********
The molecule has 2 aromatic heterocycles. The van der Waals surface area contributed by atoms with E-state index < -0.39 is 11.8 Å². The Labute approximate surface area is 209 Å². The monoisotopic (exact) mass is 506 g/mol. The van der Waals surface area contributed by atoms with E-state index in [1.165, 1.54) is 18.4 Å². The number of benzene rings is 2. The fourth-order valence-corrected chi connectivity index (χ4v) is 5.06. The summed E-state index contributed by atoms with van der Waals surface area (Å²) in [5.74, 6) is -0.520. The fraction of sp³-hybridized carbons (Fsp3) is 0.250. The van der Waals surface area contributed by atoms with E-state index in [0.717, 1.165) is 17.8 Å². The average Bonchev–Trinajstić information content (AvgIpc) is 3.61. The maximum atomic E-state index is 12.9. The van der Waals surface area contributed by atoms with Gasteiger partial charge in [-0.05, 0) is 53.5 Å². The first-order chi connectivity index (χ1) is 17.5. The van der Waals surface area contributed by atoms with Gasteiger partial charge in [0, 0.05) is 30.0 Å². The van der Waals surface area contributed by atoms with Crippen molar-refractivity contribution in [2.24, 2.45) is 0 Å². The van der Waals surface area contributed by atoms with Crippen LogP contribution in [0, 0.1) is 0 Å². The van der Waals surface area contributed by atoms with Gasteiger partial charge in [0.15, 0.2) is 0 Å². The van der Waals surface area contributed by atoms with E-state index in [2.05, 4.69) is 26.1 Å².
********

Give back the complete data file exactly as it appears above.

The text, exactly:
The molecule has 2 aromatic heterocycles. The van der Waals surface area contributed by atoms with E-state index < -0.39 is 11.8 Å². The Labute approximate surface area is 209 Å². The monoisotopic (exact) mass is 506 g/mol. The van der Waals surface area contributed by atoms with E-state index in [1.165, 1.54) is 18.4 Å². The number of benzene rings is 2. The fourth-order valence-corrected chi connectivity index (χ4v) is 5.06. The summed E-state index contributed by atoms with van der Waals surface area (Å²) in [5.74, 6) is -0.520. The fraction of sp³-hybridized carbons (Fsp3) is 0.250. The van der Waals surface area contributed by atoms with E-state index in [0.717, 1.165) is 17.8 Å². The average Bonchev–Trinajstić information content (AvgIpc) is 3.61. The maximum atomic E-state index is 12.9. The van der Waals surface area contributed by atoms with Gasteiger partial charge in [-0.05, 0) is 53.5 Å². The first-order chi connectivity index (χ1) is 17.5. The van der Waals surface area contributed by atoms with Gasteiger partial charge in [0, 0.05) is 30.0 Å². The van der Waals surface area contributed by atoms with Crippen molar-refractivity contribution in [2.24, 2.45) is 0 Å². The van der Waals surface area contributed by atoms with Crippen LogP contribution in [0, 0.1) is 0 Å². The van der Waals surface area contributed by atoms with Gasteiger partial charge in [0.15, 0.2) is 0 Å². The van der Waals surface area contributed by atoms with E-state index in [2.05, 4.69) is 26.1 Å².